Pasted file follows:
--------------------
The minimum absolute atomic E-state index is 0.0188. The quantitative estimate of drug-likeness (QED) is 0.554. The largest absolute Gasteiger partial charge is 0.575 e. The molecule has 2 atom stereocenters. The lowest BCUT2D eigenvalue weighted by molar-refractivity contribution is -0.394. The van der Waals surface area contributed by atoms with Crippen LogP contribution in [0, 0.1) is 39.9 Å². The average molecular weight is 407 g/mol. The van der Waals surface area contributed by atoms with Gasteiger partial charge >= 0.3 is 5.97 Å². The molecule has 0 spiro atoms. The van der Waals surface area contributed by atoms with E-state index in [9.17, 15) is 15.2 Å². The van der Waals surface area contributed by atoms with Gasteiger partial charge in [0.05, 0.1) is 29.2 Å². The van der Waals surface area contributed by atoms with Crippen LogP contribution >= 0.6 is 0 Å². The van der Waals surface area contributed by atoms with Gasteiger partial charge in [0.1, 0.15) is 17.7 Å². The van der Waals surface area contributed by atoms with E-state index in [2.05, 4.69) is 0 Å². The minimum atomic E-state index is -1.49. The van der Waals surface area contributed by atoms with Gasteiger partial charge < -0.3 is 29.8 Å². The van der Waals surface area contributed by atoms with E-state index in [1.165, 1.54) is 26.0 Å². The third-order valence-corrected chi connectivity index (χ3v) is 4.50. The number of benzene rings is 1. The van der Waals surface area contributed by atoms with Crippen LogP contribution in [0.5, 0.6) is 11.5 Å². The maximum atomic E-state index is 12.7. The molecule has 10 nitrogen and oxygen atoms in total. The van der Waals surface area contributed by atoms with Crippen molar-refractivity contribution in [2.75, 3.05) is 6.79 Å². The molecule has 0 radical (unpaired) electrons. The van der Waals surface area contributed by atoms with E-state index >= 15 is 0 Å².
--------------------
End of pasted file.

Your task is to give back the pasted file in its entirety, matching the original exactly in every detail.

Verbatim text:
The minimum absolute atomic E-state index is 0.0188. The quantitative estimate of drug-likeness (QED) is 0.554. The largest absolute Gasteiger partial charge is 0.575 e. The molecule has 2 atom stereocenters. The lowest BCUT2D eigenvalue weighted by molar-refractivity contribution is -0.394. The van der Waals surface area contributed by atoms with Crippen LogP contribution in [0, 0.1) is 39.9 Å². The average molecular weight is 407 g/mol. The van der Waals surface area contributed by atoms with Gasteiger partial charge >= 0.3 is 5.97 Å². The molecule has 0 spiro atoms. The van der Waals surface area contributed by atoms with E-state index in [9.17, 15) is 15.2 Å². The van der Waals surface area contributed by atoms with Gasteiger partial charge in [0.05, 0.1) is 29.2 Å². The van der Waals surface area contributed by atoms with Crippen LogP contribution >= 0.6 is 0 Å². The van der Waals surface area contributed by atoms with Gasteiger partial charge in [0.1, 0.15) is 17.7 Å². The van der Waals surface area contributed by atoms with E-state index in [2.05, 4.69) is 0 Å². The minimum atomic E-state index is -1.49. The van der Waals surface area contributed by atoms with Gasteiger partial charge < -0.3 is 29.8 Å². The van der Waals surface area contributed by atoms with E-state index in [1.165, 1.54) is 26.0 Å². The third-order valence-corrected chi connectivity index (χ3v) is 4.50. The number of benzene rings is 1. The van der Waals surface area contributed by atoms with Crippen LogP contribution in [0.5, 0.6) is 11.5 Å². The maximum atomic E-state index is 12.7. The molecule has 10 nitrogen and oxygen atoms in total. The van der Waals surface area contributed by atoms with Crippen molar-refractivity contribution in [2.75, 3.05) is 6.79 Å². The molecule has 0 radical (unpaired) electrons. The van der Waals surface area contributed by atoms with E-state index >= 15 is 0 Å².